Built circa 1854 by wealthy merchant Andrew Murphy for his bride, this handsome two-story frame, Greek Revival structure features two generous porticoes with Tuscan columns providing an sheltered view of the historic surroundings. The builder’s youngest of 10 children, Walter “Pete” Murphy, inherited the property. He was a well-known legislator who served in 19 sessions of the state House of Representatives and was elected House speaker twice. His son, Spencer Murphy, inherited the house and was editor of the Salisbury Post for 28 years.
O.O. Rufty General Store, 126 E. Innes St. (Michael and Diane Young)
Oliver Oscho Rufty opened his store at 112 S. Main St. about 1917 and named it O.O. Rufty’s General Store. In 1922, the store was moved to its present location on East Innes Street. He ran the store until 1931 when he sold it to the Houser brothers of Winston-Salem and continued to manage it until 1933 when he repurchased it. In 2015, the building suffered a devastating fire. It stood vacant for years until it was purchased by the current owners, who began a full-scale restoration in 2018.
Kress Plaza Condominium, 300 S. Main St. (Sheila Ezzo)
This neoclassical commercial building was constructed by S.H. Kress Co. in 1910 as a five-and-dime store and operated for 64 years, closing in 1974. Beginning in 1896, Samuel Kress built 260 stores in the United States, many of them located in the Southeast. In 2006, the Salisbury Kress building, listed on the National Register of Historic Places in 1990, was purchased by Joel Goodman of Goodman Investments of Mooresville, who began a restoration of the second floor. Five condos were completed in 2007 using historic tax credits.
Fisher-Cruse House, 3850 E. Ridge Road (Bill and Lee Bailey)
One of the best preserved and least altered of Rowan County’s smaller antebellum farm properties, the house was built by John Fisher in the 1830s shortly after he acquired the property from Michael Brown. A one-story frame dwelling on the property, originally the quarrymen’s house on the Yadkin River, was made into a kitchen and dining room. Fisher built the frame house, joining the two structures with a shed porch that abuts the southeast corner of the earlier dwelling. The homestead was last on tour in 1990 when restoration was not complete.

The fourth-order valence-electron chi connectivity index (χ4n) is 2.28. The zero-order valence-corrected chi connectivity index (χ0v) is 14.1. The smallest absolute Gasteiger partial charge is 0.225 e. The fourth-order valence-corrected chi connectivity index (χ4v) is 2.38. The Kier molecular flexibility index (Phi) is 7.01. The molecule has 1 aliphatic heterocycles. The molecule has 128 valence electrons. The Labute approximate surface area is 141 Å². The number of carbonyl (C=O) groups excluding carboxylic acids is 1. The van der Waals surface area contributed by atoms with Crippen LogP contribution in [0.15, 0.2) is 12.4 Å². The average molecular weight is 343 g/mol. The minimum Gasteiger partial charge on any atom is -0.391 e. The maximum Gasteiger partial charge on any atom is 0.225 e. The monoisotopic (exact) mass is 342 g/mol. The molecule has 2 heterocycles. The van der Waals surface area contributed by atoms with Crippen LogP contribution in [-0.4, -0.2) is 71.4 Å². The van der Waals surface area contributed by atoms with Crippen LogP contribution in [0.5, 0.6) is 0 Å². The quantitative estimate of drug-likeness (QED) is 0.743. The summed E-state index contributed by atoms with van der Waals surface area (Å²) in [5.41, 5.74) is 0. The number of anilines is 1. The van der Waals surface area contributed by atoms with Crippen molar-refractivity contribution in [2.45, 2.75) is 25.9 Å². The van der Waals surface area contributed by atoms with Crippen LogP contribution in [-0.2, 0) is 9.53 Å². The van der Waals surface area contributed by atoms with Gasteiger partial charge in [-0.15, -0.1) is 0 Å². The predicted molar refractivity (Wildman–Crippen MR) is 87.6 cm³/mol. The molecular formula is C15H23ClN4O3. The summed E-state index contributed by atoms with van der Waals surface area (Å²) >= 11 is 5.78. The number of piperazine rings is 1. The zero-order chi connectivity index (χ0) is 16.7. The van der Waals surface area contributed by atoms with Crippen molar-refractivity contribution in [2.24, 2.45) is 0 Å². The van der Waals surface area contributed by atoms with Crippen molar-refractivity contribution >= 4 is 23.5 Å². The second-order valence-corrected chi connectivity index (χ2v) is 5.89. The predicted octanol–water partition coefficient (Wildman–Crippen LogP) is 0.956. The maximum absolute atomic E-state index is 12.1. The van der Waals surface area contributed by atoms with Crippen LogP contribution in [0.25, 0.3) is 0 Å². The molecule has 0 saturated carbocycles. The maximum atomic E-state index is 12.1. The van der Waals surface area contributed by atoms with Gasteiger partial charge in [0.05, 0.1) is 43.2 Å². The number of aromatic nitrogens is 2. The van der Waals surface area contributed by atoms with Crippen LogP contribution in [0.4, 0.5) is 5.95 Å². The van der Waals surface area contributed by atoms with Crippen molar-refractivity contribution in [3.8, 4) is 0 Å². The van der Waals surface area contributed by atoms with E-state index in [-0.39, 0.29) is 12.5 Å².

132 Flats, 132 E. Innes St. (Fisher Realty)
The one-story 132 Flats building constructed in 1919 at East Innes and North Lee streets. Historically occupied by auto-related businesses in the early part of the century, the building is being transformed into four luxury residential flats. With design aesthetics paying homage to its historic past, 132 Flats will incorporate modern conveniences in an efficient structure promoting a sustainable urban lifestyle.
Dr. Josephus W. Hall House, 226 S. Jackson St. (Historic Salisbury Foundation)
Salisbury’s landmark residence was originally an 1820 two-story, Federal style, double-pile (two-rooms deep) frame house used by the girls department of Salisbury Academy. The original Salisbury Academy closed after five years, and the building was sold. Rebecca Troy and her half-brother, Maxwell Chambers, lived in the house for 14 years until her marriage to Judge David Caldwell. It changed hands several times until Historic Salisbury Foundation purchased the home and contents in 1972 from the Hall family, which had occupied the residence for 113 years.
This summer, the movie “The 24th” is being filmed at the Hall House and other locations in Salisbury.